I'm not sure just how many of you readers are knitters, but I most certainly am! I love to knit, and to talk about it, and to think about it, and to read about it, and, of course, to write about it.
Some of my favorite things to see and read about on other people's blogs are their work spaces. I always feel like I can learn a lot and find a lot of inspiration from these glimpses. Today I thought I'd share a bit of my space with you.
Every knitter develops strong opinions about knitting needles; I am no exception. If I can choose, I prefer to work with wooden needles--bamboo or some other, harder wood--because they are warm and quiet and beautiful. I always feel like I'm making something really special when I'm using wood needles. There are some gorgeous old ones to be found in thrift stores and at flea markets, and they provide the additional thrill of the past--who did they belong to? what sorts of knitted items grew from the needles? where did they go and what did they see? The main trouble with wooden needles is that they tend to be the most expensive. That said, if I'm going to be knitting a sweater for a month or two, I like to spend those weeks and weeks working with needles that will enhance, rather than compromise, my enjoyment of the experience.
My brother is a professional ship builder who has always made incredible gifts for me and the family, and he has made me several amazing pairs of wooden knitting needles. He designed them with intricately carved or laminated elements; when I work with those needles, I find myself slowing down each stitch to make the process take as long as possible.
Most of the needles I find in thrift stores are metal ones, and there is something to be said for the ten-cent pair of knitting needles that turn out to be just the size I needed. These needles are often several decades old and can come in rad colors. I like to see the different colors, sort of Easter-egg-like, smiling blissfully from the paint can. I highly recommend snatching up any cheap bundles of secondhand knitting needles that you are able to find; one can never have too many, and having extras also means you can give them away to new knitters. Now we come to the question of needle type: straight, circular, or double-pointed? My answer: all of the above. In other words, it depends entirely on the project. I like to have all of them, and in as many sizes and lengths as possible. (Or really, in more sizes and lengths than are probably financially possible...) I think my most frequently-used needles are probably as follows:
- 16" circular needle, sizes 6 and 8: I use these all the time. They are just right for knitting hats (up until the decreases) and sleeves (up near the underarm), but also random projects like pillows, cowls, bags, and so forth. Anything that you can knit with straight needles, you can knit with circular, so if you must choose between the two, go with circular. As a devout EZ (Elizabeth Zimmerman) knitter, I appreciate the freedom and sense of control that circular needles provide when working color patterns and lace patterns and even plain old solid-colored stockinette stitch. I also believe that the ideal beginner project is a hat knit on circular needles, not a scarf knit on straight needles (as most tend to think). Therefore, 16" circulars in size 8 are, I find, the absolutely most important needles to have.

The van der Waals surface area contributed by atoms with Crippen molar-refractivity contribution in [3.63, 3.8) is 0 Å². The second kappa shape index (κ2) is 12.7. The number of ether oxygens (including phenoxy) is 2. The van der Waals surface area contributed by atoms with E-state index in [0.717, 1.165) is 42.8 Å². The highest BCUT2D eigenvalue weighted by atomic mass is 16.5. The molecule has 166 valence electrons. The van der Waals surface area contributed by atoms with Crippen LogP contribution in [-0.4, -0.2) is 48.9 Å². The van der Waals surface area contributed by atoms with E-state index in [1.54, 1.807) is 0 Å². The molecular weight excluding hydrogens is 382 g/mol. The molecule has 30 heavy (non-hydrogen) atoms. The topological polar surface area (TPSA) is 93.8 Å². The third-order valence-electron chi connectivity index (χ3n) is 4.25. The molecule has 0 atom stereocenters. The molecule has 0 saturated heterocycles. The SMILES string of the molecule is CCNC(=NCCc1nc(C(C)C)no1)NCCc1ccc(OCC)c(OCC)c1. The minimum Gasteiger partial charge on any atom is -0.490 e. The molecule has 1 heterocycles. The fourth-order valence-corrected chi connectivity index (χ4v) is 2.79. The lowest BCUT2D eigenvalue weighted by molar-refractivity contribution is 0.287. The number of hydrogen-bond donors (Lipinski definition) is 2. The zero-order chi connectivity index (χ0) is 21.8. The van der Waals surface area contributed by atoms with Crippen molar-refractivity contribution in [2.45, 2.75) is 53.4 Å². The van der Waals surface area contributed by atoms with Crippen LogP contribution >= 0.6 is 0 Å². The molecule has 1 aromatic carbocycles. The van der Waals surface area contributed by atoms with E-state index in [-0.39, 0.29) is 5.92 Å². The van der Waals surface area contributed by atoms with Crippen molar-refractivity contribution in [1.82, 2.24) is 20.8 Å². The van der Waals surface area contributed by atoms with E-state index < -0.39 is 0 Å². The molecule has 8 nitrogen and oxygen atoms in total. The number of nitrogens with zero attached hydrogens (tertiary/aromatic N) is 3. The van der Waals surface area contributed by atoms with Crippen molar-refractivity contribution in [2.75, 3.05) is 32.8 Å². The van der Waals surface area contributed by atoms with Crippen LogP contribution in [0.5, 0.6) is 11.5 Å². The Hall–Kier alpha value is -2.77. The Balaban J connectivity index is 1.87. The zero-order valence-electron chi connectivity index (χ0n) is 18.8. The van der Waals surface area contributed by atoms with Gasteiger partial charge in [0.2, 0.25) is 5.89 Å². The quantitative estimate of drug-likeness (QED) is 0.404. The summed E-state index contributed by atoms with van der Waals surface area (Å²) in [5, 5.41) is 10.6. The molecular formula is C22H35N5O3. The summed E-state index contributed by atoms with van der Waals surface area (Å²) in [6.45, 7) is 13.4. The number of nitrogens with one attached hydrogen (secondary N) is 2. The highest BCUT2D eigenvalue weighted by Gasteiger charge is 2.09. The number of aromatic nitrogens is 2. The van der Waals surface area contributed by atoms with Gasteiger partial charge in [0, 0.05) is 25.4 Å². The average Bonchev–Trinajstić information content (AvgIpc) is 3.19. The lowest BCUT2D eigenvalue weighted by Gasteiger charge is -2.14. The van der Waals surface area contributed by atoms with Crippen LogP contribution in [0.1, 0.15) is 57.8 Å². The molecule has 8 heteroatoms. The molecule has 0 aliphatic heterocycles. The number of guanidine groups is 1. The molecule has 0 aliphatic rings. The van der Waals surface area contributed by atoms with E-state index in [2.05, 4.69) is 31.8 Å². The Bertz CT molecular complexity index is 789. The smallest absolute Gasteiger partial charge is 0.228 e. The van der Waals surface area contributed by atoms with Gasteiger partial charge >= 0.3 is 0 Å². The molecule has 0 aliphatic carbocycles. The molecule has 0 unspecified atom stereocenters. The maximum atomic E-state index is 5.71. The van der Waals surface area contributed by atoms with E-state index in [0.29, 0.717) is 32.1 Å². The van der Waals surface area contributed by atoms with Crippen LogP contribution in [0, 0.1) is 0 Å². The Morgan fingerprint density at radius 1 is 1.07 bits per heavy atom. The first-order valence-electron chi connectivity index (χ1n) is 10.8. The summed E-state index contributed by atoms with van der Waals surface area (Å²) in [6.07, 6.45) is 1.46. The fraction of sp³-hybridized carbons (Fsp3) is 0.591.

- double pointed needles, sizes 2 and 6: Master the double pointed needles and you are ready to conquer anything. It doesn't take much time or brainpower to figure them out, and once you do, you will be able to knit hats, socks, mittens, toys, abstract works of art, pillows, legwarmers, wristwarmers, baby clothes, and just about anything else you can think of. Size 2s tend to be perfect for socks knit with thinnish yarn; size 6s are perfect for socks and mittens knit with worsted-weight yarn. Double pointed needles eradicate seaming, which is lovely. I find my size 6s to be in high demand, so although I only have two sets, I would probably do well to have about four sets of double pointed needles on hand. I also find around holiday times that I use my set of size 13 dpns a lot for quick-knit hats, socks, slippers, and so forth. If you're going to try to knit hats with dpns, you probably want to have a 16" circular in the same size, as the main portion of the hat tends to be a bit wide, and consequently fussy, for dpns.
- straight needles, size 6 and 8: Again, these will carry you through many different types of projects. Stock up on cheapie old ones and have them on hand--they will always be used sooner or later, and if not, give them away to appreciative new knitters (or to houseguest knitters who forgot theirs at home).
Then there is the notions basket. In addition to large collections of needles and unwieldy masses of yarn, knitters tend to end up with hordes of bitty notions that are vital to projects but don't lend themselves to easy storage. I keep mine in this fabric basket--check out my tutorial for it and make your own here. It's a sweet little place to store: crochet hooks, stitch markers, Eucalan wash, cable needles, yarn needles, a tape measure, point protectors, a small ruler, and all other knitting paraphernalia.
I also store my small, absolutely indispensable items in a clear plastic pencil case that I take everywhere I take my knitting projects. This case generally holds: a 6" ruler, a pencil, scrap paper, lengthy bits of scrap yarn (useful as stitch holders, stitch markers, etc.), a cable needle, a yarn needle, scissors, and a set of 6" dpns. How do you store your supplies? What are your favorite types of needles? Please feel free to share in the comments section below. Enjoy the day! Louisa Merry